A headline on Drudge caught my eye: "Parents Demand Firing of Virginia Tech President, Police Chief Over Poor Handling of Mass Shooting."
If you click on the actual Fox News.com article -- which has no byline but notes that Fox News' Liza Porteus and the AP "contributed" to the article -- you find that it is an interview solely expressing the opinions of one set of parents. Out of 26,000 students?
Of course, the parents interviewed had an opinion that fit with the agenda that seems to have quickly developed in the media, which is to cast blame on the university and law enforcement.
Rush Limbaugh said this morning that he felt actual facts were slow to develop in the TV coverage yesterday, because early on the media were so focused on casting blame (seemingly more on the school and law enforcement than the shooter) and on feeding a gun control agenda. Finding information which fit the agenda, rather than developing all the facts, seemed to be the priority.
I happened to see some of Paula Zahn on CNN last night and was struck by the unmeasured way she attempted to stoke anger against the school and police in each interview she conducted. There was no balance to her questions, taking into account that the campus and its population are the equivalent of a small city. She was not attempting to get the full picture and let fact-based judgments be made later -- it seems she had already made her judgment and was asking the questions that fit her point of view. There seemed to be some odd "anger displacement" going on with the media, blaming just about anyone but the murderer.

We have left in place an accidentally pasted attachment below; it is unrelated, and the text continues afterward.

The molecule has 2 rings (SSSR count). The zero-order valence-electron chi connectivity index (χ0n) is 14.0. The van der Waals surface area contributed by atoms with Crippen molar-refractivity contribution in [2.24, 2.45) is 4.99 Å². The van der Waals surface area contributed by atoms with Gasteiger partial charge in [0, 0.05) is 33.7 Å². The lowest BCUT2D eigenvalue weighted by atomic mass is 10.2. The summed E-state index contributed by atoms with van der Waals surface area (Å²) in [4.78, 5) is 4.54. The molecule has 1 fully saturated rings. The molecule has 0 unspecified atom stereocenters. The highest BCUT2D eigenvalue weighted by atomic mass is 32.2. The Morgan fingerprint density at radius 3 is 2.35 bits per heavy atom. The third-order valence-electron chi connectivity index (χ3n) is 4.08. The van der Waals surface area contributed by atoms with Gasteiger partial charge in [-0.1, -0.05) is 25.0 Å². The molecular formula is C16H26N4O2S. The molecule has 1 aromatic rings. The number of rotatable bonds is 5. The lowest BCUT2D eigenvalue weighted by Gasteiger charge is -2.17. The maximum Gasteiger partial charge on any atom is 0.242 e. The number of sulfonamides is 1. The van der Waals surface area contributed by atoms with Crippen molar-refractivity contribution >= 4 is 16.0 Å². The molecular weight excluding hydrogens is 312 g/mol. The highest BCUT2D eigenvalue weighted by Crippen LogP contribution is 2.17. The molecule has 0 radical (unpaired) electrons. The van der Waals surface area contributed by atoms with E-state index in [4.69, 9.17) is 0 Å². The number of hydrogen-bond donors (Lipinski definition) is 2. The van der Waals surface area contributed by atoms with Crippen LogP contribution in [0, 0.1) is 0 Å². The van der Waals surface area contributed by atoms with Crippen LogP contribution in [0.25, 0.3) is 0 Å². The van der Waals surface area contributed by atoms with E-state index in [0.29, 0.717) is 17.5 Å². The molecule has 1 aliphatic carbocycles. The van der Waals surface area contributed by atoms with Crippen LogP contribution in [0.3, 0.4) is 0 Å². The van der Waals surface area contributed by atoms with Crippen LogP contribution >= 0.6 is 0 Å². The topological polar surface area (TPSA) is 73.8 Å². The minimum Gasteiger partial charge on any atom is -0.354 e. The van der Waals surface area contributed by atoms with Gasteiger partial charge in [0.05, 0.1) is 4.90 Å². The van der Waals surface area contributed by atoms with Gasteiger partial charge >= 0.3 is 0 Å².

As I noted yesterday, "The question which seems to be on everyone's minds is why the campus wasn't locked down in the hours after the initial shootings. I suspect it is too early yet for all the facts to be clear, let alone consider whether or not that is a fair criticism."
It will certainly be fair in future to calmly analyze what happened and why and how things could have been handled better, particularly so that all universities can assess how to better handle emergency situations. But hindsight is always 20/20, and the immediate casting of judgment in the emotion of the moment does not serve anyone well.
We saw the same emotion-based rush to judgment during Hurricane Katrina, only to later find that much of the media "reporting" was either inaccurate or downright fraudulent. What I later termed Katrina Freeway Overpass Syndrome was a large part of the problem, as reporters at the scene were so close to the emotions of the story they lost all perspective or ability to see the facts in front of them in context of a larger picture. (We saw this emotion-driven coverage again following the mining accident in January 2006.) As the saying goes, rumor is out the door before truth gets its shoes on, and even today many of the myths of Hurricane Katrina live on, continuing to feed the agenda of many against the Bush Administration.
Unfortunately, it doesn't seem many in the media have learned from those past experiences, and I fear we're going to see more "Katrina style" reporting this week, driven more by emotions and an agenda than the facts. I hope I'm wrong.